Rarely do you know were to start writing when you first hear a piece of music from an unknown band. This isn’t the case with La Flag. Instantaneously I knew what I needed to say about the Portuguese Post/Math Rock group as I heard the opening track ‘zenith’ from spargelzeit.
First off though, some background info of the band themselves. The 4 members of these heavy driven melodies are Ricardo Farinha, Nuno Carreira, Tiago Bento and Tito Carreno. Based in Lisbon, they are releasing their début album, showcasing their own sonority and ultimately bringing something new to the musical spectrum.
The first single and opening track ‘zenith’ is an instant hit for those of you who are wishing to settle into this alum early on. There are no gimmicks, no build ups, its all laid bare and what a sound these guys have produced. I tend to stay away from comparisons as a rule, but I do think if someone like say ‘Papa Roach’ were looking to re-kindle a way through the melody market, they would learn strong lessons from ‘zenith’.
And moving through the track listing, the songs do not start to ebb or surrender to the norm, in fact a contrast begins to emerge of colourful and technical dynamics. ‘antonov’ and ‘dama de espadas’ show of the light and shade of instrumentation as La Flag begin to derive the complexities of off beats that are not as easy as they sound to reproduce.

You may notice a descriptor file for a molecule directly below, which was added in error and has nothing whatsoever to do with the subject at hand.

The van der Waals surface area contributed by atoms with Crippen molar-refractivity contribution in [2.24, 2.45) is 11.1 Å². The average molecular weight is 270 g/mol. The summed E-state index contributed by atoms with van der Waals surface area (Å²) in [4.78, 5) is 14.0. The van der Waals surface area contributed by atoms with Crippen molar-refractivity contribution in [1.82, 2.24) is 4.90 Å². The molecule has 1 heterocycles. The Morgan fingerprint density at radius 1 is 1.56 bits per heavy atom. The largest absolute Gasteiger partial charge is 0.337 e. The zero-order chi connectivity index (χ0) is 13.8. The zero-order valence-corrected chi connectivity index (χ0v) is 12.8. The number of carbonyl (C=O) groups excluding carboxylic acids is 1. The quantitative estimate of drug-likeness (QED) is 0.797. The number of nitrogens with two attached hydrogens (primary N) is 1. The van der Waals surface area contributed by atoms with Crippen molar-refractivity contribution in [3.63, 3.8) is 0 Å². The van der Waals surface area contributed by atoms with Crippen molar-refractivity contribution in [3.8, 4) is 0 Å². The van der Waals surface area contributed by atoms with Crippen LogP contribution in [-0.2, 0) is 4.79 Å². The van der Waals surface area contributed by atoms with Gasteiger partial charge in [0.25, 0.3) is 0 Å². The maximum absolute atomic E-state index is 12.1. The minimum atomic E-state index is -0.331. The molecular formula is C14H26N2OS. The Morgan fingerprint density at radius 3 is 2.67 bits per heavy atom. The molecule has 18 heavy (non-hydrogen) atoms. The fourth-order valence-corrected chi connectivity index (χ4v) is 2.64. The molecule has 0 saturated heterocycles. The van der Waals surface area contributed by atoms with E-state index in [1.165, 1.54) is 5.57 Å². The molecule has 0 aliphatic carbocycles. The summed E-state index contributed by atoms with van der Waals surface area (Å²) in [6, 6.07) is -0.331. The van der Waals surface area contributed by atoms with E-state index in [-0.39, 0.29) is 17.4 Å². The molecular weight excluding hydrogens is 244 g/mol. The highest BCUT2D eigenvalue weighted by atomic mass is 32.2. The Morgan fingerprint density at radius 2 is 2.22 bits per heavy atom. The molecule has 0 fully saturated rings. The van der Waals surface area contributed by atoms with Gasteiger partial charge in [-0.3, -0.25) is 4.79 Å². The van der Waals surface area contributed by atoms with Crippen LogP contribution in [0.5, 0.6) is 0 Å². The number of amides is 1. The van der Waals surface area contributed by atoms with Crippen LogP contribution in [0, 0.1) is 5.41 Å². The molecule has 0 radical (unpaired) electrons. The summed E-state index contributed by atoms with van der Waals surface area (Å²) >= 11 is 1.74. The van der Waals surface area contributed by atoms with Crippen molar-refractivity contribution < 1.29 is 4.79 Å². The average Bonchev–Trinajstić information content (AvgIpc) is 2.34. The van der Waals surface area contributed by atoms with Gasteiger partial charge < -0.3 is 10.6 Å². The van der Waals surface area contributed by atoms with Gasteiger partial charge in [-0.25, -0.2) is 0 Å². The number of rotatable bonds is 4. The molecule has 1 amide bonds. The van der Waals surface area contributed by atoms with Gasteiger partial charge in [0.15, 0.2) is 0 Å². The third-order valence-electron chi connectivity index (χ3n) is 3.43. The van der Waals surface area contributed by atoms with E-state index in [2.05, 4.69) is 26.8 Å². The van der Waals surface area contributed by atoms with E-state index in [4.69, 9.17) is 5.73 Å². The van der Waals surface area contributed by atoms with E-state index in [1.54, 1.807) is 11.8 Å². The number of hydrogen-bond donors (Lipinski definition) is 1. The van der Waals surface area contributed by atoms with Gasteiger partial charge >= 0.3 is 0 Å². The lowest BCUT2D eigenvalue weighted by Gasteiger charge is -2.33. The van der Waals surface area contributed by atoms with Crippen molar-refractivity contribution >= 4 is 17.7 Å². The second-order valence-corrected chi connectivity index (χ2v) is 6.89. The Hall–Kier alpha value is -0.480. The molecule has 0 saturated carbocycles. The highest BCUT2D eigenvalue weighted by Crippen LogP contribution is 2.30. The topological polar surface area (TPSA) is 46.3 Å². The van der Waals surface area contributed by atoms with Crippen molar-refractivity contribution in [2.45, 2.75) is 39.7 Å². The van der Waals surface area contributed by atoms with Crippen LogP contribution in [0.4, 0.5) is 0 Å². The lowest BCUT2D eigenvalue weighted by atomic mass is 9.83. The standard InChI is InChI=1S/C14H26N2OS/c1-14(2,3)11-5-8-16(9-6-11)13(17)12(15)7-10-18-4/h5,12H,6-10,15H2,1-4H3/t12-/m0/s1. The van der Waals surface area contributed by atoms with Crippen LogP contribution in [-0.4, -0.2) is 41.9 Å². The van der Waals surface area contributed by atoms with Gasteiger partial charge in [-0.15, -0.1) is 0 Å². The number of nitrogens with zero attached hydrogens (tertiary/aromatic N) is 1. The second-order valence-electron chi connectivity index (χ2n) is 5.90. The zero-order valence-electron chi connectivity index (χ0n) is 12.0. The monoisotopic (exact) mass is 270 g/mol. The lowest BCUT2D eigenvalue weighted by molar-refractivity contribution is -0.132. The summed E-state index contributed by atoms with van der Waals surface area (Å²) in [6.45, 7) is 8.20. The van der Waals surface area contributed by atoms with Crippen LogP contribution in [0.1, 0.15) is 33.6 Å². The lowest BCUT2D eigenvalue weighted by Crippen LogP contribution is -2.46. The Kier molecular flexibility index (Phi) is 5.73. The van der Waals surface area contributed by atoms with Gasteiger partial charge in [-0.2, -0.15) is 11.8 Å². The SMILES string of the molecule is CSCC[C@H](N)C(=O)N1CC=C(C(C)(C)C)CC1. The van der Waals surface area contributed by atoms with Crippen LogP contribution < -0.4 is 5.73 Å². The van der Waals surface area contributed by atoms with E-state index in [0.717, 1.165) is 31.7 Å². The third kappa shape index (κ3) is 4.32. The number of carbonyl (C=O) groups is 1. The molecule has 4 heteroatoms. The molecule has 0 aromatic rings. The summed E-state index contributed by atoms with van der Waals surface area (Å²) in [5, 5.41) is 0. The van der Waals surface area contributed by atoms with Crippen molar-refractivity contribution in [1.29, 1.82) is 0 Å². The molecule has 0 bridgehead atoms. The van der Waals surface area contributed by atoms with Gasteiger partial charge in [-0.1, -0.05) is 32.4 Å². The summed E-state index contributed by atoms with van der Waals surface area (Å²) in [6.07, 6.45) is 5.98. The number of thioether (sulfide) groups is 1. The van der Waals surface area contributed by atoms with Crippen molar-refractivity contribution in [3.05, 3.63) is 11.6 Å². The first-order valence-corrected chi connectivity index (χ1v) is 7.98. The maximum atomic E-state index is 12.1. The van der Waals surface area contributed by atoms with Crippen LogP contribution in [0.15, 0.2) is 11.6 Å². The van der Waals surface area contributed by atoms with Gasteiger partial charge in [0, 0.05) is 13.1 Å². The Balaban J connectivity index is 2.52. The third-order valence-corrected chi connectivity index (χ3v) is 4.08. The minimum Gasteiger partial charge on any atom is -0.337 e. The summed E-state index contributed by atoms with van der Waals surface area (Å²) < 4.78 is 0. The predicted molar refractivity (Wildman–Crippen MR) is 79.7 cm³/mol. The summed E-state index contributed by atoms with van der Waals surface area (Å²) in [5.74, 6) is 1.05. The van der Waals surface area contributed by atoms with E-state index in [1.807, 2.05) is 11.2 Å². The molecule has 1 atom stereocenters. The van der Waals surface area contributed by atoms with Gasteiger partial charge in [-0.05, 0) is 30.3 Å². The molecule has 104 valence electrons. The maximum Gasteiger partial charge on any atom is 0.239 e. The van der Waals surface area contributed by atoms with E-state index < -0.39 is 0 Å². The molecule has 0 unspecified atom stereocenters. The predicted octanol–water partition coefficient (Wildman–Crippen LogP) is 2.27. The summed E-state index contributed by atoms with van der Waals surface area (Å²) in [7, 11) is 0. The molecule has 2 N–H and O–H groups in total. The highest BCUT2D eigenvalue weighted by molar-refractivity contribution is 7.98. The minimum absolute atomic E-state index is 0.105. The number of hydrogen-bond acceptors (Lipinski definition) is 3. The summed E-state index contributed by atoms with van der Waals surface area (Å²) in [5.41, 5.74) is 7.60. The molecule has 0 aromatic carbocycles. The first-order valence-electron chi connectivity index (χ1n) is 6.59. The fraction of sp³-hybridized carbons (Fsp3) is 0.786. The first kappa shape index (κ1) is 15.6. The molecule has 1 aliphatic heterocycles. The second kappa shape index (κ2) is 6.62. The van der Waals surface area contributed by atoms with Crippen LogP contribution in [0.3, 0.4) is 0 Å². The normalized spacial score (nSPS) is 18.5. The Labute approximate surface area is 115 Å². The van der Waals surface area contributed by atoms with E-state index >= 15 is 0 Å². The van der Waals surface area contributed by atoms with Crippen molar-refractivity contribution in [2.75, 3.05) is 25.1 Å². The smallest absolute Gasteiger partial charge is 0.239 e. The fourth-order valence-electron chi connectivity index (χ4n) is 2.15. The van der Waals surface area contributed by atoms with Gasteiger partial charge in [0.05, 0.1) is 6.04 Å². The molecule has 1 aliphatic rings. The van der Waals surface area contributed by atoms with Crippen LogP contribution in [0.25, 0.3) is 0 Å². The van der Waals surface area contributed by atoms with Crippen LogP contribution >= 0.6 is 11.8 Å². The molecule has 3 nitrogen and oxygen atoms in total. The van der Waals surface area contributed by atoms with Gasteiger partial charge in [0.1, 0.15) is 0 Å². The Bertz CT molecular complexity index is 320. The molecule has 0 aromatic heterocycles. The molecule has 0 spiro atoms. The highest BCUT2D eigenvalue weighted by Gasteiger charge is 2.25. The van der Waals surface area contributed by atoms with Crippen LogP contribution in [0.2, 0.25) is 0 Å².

It has to be said that this album is not an angry album. It’s empowering, not only just for the incredibly well executed heavier side to Post Rock, but the exploitation of beautiful chord sequences and guitar picking in ‘far’. Here we are moved into the trauma of a delicate song battling with itself and holding it’s own with such emotions. There is also some nice experimentation on-going through the album with the lead guitars, and even though it doesn’t push boundaries as such, it’s always nice to hear bands trying new things and keeping things fresh and interesting.
As you reach ‘mocho’ the band seem to add some more nice touches with some Polyphonic picking and slides (which I believe there is not enough of in music in general right now, so kudos). Beautiful electric pianos through the breaks chaperone the heavy elements back into action. ‘Ophella’ is the final track and starts as a more mellow opening, but progresses to where we started within the opening track, The drummer shows a similar yet wonderful skill, using subtle roll fills and dispersing the powerful cymbals adequately. It has a wonderful build to the song and mighty climax.
There's some big stand out tracks on this album, but it’s the honesty and integrity that the musicians themselves bring to the songs and the feel as a whole that sold it to me.